The U.S. Department of the Treasury and the UK's HM Treasury announced that United States and United Kingdom have established the Financial Innovation Partnership. The Partnership between the U.S. Department of the Treasury and the HM Treasury will build on, and deepen, bilateral engagement on emerging trends in financial services innovation. This will include encouraging collaboration in the private sector, sharing information and expertise about regulatory practices, and promoting growth and innovation.
The Partnership was announced at the meeting of the U.S.-UK Financial Regulatory Working Group, which was established to facilitate even closer collaboration on financial services issues between U.S. and UK Treasuries and U.S. and UK financial regulators. The Financial Innovation Partnership will focus on two main areas:
- Regulatory Engagement. Dialog between authorities and with the private sector is critical to identify and address potential regulatory synergies, share lessons, and develop closer working relationships. The United States and United Kingdom will build on existing regulatory cooperation by discussing regulatory developments and sharing experiences on technical issues related to innovation in financial services.
- Commercial Engagement. The Financial Innovation Partnership also seeks to promote a dynamic private sector that supports entrepreneurs and new business models—a necessary driver of financial innovation. It will provide enhanced and regular opportunities for the private sector in one country to engage with industry associations and market participants in the other country. Through the Financial Innovation Partnership, the UK Department for International Trade will bring UK firms to the United States and the U.S. Commerce Department will coordinate trade promotion missions to the United Kingdom.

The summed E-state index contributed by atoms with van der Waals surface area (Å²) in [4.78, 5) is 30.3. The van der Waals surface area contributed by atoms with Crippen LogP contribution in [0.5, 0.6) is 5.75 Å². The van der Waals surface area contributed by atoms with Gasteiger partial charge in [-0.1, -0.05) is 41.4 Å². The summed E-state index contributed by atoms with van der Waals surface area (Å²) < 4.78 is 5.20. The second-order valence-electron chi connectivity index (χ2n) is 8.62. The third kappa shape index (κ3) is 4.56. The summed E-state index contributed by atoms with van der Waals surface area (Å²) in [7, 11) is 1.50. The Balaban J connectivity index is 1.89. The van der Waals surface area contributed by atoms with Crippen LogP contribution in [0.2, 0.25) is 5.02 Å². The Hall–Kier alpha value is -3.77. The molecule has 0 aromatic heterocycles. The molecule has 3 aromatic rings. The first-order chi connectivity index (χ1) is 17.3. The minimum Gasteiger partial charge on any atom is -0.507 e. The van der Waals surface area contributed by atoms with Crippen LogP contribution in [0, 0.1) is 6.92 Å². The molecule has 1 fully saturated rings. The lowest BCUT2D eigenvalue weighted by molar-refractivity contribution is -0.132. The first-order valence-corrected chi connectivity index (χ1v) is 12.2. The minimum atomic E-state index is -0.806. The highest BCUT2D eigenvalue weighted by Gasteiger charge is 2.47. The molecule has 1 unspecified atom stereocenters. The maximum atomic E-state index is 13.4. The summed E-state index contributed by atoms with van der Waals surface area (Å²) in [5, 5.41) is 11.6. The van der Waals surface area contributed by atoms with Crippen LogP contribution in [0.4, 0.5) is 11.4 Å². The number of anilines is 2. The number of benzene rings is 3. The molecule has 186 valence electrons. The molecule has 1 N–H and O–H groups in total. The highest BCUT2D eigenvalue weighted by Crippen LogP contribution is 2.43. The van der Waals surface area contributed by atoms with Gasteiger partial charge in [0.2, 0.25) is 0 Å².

Keywords: Americas, Europe, US, UK, Banking, Insurance, Securities, Fintech, Regtech, Financial Innovation Partnership, US Treasury
Previous ArticleFCA Publishes Call for Input on Cross-Sector Sandbox
HKMA proposed amendments to the Supervisory Policy Manual, or SPM, module CA-B-2 on systemically important banks.
FSB published the annual report that examines to-date progress toward implementation of climate-related disclosure recommendations of the industry-led Task Force on Climate-related Financial Disclosures (TCFD).
EBA proposed to revise the guidelines on sound remuneration policies in light of the amendments introduced by the fifth Capital Requirements Directive (CRD V).
US Agencies (FDIC, FED, and OCC) finalized two rules, which are either identical or substantially similar to the interim final rules in effect and issued earlier this year.
EBA published the first monitoring report that examines the issuance and quality of the minimum requirement for own funds and eligible liabilities (MREL) and the total loss-absorbing capacity (TLAC) instruments in EU.
FSB's Task Force on Climate-Related Financial Disclosures (TCFD) is seeking views on the decision-useful, forward-looking climate metrics for firms in financial sector, with the consultation ending on January 27, 2021.
APRA is consulting on the reporting standard for credit risk management (ARS 220.0).
PRA launched a consultation (CP18/20) setting out proposals for the "Contractual Recognition of Bail-in" and "Stay in Resolution" Rules.
BoE and PRA launched a package of proposals on the resolution policy in UK.
ECB published an opinion (CON/2020/25) on the deposit guarantee scheme and other amendments to the financial services legislation.